Hong Kong Med J 2002;8:313-7 | Number 5, October 2002
Energy expenditure and physical activity of obese children: cross-sectional study
CW Yu, RYT Sung, R So, K Lam, EAS Nelson, AMC Li, Y Yuan, PKW Lam
Department of Paediatrics, The Chinese University of Hong Kong, Prince of Wales Hospital, Shatin, Hong Kong
OBJECTIVES. To investigate the total daily energy expenditure and physical activity pattern of a group of obese and non-obese Hong Kong children.
DESIGN. Cross-sectional study.
SETTINGS. University teaching hospital, Hong Kong.
PARTICIPANTS. Eighteen obese children aged 6 to 17 years and 18 age- and sex-matched non-obese children in the local Hong Kong community.
MAIN OUTCOME MEASURES. Total daily energy expenditure and physical activity pattern were estimated for 3 days using the heart rate monitoring. Body composition was measured by dual-energy X-ray absorptiometry.
RESULTS. In obese children, both total fat mass and fat-free mass were greater than in non-obese children. Total daily energy expenditure and its sleep and sedentary components were higher in absolute terms (by 42%, 43%, and 126%, respectively) for obese children. When normalised for body weight, the basal metabolic rate was no different between obese and non-obese children, while the total daily energy expenditure of the obese children was significantly lower (by 22%) than that of non-obese children. When normalised for fat-free mass, basal metabolic rate and the sedentary component of total daily energy expenditure were significantly higher in obese children. Obese children spent 12% less time asleep, but 51% more time in sedentary activity and 30% less time physically active—a ratio of active-to-sedentary waking time of 0.6 for obese children and 1.9 for non-obese children.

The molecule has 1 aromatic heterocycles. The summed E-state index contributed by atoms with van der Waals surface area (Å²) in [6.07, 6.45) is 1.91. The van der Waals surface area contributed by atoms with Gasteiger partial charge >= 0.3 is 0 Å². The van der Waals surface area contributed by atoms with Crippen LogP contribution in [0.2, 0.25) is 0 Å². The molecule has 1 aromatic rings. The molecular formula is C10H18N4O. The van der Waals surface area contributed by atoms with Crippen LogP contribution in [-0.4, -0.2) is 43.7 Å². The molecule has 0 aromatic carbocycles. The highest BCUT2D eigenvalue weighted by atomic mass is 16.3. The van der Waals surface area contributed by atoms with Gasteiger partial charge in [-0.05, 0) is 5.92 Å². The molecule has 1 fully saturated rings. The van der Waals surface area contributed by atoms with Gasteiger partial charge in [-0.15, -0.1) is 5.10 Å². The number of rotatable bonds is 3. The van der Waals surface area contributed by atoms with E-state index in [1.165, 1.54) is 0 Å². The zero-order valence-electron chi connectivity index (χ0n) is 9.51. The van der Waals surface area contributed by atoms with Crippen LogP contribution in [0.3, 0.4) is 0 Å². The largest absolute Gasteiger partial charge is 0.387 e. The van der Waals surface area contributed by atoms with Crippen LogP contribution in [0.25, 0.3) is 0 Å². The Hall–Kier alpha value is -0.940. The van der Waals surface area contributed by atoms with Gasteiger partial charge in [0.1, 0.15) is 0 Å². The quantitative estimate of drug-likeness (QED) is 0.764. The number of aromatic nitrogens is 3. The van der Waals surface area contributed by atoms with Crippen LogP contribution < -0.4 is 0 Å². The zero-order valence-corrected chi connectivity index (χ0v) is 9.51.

CONCLUSIONS. Although the basal metabolic rate may be influenced by body composition, the finding of a normal basal metabolic rate when normalised for body weight suggests that an intrinsic difference of metabolic rate is not a major contributory cause of obesity. The study pointed particularly to the potential benefit of increasing physical exercise time relative to sedentary activities to reduce the prevalence of childhood obesity. Obese and non-obese children had similar basal metabolic rate when adjusted by fat-free mass and fat mass. Obese children spent more time in sedentary activities.
Key words: Body composition; Child; Energy metabolism; Exercise; Obesity
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